We normally meet once a month on a Monday at 7.30pm in the Studio/bar at Helmsley Arts Centre. However, because of the current Covid pandemic restrictions we are meeting on Zoom at 7.00pm instead.
Our next two Zoom meetings: Monday 15th March & Monday 12th April both at 7.00pm
Theme for 15th March meeting: “Yesterday”
The work we bring to the meetings should be no longer than it takes to read in five minutes or less.The time limit has proved a useful curb on verbiage!
We've been delighted by the wide range of different responses to the themes we’ve come up with, both in style and content.
Further activities for the future will include workshops, public readings in the Arts Centre programme, outreach into local schools and more detailed exploration and analysis for those members submitting their work for more in-depth feedback.
We regularly display members' work in the Arts Centre foyer and place audio/video recordings of it here and on HAC's facebook page.
We pay a yearly membership fee of £20.
For further information do contact our secretary : [email protected]
Here are some videos we’ve made during the lockdowns.
And here are some pieces written by our members
and watching her tonight
Upside Down - David Powley
That afternoon in Lisbon - David Smith
A Man I Used to Know - Sue Harris
“Now then. I’ve just come to have a cup of coffee with you, lass.”
So he would turn up, unannounced, at my back door, and he and his dog would come in and settle at the kitchen table. At ease, he would reach into his pockets, slowly unpacking his tobacco and rolling a cigarette, with practiced yellowing fingers, while the kettle boiled.
We had lived in the village for fifteen years and were still regarded as newcomers. The story went that you had to fall in the beck before you could consider yourself a true villager, and I soon realized only children did that. Robin was the first real ‘villager’, rather than ‘incomer,’ to have crossed my doorstep.
And so there he sat, ancient underpants rolled over the top of grubby trousers, splendid in grey Victorian whiskers, regaling me with stories about the village and villagers past and present, one of them about a ‘yowth’ who ‘fell up off ladder t’other day’.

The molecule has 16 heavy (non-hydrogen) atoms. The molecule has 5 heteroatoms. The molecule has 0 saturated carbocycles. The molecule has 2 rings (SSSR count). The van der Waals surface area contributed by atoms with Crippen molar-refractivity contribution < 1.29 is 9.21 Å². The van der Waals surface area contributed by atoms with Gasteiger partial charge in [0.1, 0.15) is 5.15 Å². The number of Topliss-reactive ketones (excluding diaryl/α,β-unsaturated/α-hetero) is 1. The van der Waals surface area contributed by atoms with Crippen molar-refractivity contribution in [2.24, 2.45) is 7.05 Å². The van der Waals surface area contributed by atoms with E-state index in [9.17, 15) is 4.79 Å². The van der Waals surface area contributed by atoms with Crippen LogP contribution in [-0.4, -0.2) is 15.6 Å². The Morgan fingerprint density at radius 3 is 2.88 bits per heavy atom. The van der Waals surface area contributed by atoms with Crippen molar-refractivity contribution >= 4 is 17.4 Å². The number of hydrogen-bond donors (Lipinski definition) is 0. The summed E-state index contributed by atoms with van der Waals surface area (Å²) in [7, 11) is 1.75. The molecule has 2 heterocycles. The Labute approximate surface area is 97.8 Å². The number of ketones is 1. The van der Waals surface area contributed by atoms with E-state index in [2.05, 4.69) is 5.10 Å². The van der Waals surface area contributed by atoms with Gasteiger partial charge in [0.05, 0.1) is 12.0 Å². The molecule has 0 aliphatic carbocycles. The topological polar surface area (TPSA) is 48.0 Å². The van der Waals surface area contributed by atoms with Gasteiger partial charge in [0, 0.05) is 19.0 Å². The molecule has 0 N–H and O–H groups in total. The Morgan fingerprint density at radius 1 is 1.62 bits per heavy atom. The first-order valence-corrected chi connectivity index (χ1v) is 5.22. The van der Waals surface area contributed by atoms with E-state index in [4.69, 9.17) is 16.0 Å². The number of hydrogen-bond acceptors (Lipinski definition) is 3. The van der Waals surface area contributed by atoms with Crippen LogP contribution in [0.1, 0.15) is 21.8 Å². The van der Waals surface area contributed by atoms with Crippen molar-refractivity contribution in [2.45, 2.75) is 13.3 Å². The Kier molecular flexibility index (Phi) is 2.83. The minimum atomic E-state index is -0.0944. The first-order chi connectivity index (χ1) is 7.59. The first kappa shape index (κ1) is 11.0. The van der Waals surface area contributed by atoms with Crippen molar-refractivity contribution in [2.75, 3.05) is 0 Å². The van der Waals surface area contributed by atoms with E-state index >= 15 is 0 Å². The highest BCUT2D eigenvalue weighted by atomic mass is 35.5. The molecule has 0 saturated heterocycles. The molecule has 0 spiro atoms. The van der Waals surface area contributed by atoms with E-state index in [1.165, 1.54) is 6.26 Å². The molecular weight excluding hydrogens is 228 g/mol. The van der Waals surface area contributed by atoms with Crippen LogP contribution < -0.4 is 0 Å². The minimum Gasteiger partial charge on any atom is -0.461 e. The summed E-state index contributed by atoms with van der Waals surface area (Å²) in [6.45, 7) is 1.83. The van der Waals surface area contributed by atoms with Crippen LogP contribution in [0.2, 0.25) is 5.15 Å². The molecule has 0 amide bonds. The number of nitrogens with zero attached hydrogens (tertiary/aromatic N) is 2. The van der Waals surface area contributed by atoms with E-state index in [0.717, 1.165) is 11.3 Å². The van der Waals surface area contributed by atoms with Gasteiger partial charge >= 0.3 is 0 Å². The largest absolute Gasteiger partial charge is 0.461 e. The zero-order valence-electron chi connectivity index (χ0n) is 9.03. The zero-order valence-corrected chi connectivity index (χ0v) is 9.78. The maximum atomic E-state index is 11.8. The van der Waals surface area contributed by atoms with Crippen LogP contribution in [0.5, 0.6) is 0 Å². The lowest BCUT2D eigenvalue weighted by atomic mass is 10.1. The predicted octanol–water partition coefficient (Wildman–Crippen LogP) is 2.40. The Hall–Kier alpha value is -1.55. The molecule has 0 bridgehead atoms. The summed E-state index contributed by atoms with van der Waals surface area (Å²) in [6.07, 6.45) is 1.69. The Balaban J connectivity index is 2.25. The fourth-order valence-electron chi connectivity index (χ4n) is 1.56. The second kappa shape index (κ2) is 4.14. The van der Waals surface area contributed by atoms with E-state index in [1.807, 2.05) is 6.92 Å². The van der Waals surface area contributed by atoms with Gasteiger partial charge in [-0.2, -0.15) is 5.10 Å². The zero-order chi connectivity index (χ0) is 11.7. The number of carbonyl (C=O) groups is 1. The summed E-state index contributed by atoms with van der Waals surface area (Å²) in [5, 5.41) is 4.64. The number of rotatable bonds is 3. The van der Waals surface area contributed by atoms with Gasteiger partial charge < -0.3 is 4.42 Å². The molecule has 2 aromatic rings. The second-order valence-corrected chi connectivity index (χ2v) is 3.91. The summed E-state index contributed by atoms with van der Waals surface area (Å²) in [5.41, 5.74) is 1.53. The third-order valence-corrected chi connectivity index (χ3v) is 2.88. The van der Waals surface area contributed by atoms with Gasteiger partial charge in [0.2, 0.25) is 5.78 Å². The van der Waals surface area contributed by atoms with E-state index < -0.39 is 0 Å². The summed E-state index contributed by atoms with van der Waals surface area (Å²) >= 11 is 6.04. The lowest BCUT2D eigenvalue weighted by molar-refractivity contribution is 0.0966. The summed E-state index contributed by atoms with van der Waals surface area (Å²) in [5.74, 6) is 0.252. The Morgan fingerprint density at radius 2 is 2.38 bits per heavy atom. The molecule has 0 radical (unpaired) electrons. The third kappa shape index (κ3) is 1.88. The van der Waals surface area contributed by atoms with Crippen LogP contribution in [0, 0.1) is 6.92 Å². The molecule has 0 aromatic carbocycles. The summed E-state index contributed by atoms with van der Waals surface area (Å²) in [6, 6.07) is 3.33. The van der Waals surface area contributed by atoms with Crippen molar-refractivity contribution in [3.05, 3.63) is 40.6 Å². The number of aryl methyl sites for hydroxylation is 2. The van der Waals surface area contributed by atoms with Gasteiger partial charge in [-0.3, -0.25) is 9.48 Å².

The children would burst in from school and look at me quizzically. This was a smoke and dog-free house hold, yet there the old man sat, wreathed in smoke, watched by his adoring old dog, whose smell had by now pervaded the house. She struggled to get up to welcome them, and found that she was just tall enough to do a circuit of the room, licking all the kitchen’s surfaces. They fled.
Robin had first come along, agile and fearless, to replace cracked pantiles on the roof, somehow always sourcing old tiles which fitted and matched perfectly. Over time, though, he became less agile and wiser. He took to turning up at the end of winter, announcing that he’d ‘come to clear t’gutters’. His bills were random, sometimes negligent, sometimes exorbitant, depending on need.
On one such visit Robin was waiting for me when I came home from work. He gestured at the doorstep.
“I’m coming back tomorrow to fix your step,” he said. “We can’t have ye living wi’ that.” I looked at the back door. I was so used to the step that I had never noticed how narrow and unstable it was. The next day I returned to find two solid steps the width of paving stones. Henceforth, each exit from the house was to be a dramatic entrance onto the world’s stage.
“Thank you very much. Do you have a bill for me?”
“Nay lass. I shall be back tomorrow to put you up a handrail.”
“I don’t need a handrail, Robinl!”
It was not long after that I heard that Robin had died. We can’t always tell who we will profoundly miss. I think of him in all my comings and goings.